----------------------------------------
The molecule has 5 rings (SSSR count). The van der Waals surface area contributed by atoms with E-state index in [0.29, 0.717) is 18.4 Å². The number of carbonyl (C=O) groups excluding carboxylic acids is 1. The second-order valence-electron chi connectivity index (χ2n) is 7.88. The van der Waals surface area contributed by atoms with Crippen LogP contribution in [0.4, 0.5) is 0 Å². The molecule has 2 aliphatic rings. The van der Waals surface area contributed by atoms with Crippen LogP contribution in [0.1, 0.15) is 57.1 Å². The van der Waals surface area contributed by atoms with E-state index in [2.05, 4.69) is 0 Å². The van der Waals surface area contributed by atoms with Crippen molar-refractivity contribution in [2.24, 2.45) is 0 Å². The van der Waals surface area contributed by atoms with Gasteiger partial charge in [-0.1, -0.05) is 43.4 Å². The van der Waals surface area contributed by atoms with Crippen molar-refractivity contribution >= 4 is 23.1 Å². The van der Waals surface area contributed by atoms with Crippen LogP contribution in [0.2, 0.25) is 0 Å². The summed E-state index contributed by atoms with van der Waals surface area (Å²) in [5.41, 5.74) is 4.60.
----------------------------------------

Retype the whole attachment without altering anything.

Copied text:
The molecule has 5 rings (SSSR count). The van der Waals surface area contributed by atoms with E-state index in [0.29, 0.717) is 18.4 Å². The number of carbonyl (C=O) groups excluding carboxylic acids is 1. The second-order valence-electron chi connectivity index (χ2n) is 7.88. The van der Waals surface area contributed by atoms with Crippen LogP contribution in [0.4, 0.5) is 0 Å². The molecule has 2 aliphatic rings. The van der Waals surface area contributed by atoms with Crippen LogP contribution in [0.1, 0.15) is 57.1 Å². The van der Waals surface area contributed by atoms with E-state index in [2.05, 4.69) is 0 Å². The van der Waals surface area contributed by atoms with Crippen molar-refractivity contribution in [2.24, 2.45) is 0 Å². The van der Waals surface area contributed by atoms with Gasteiger partial charge in [-0.1, -0.05) is 43.4 Å². The van der Waals surface area contributed by atoms with Crippen molar-refractivity contribution >= 4 is 23.1 Å². The van der Waals surface area contributed by atoms with Crippen LogP contribution in [0.2, 0.25) is 0 Å². The summed E-state index contributed by atoms with van der Waals surface area (Å²) in [5.41, 5.74) is 4.60.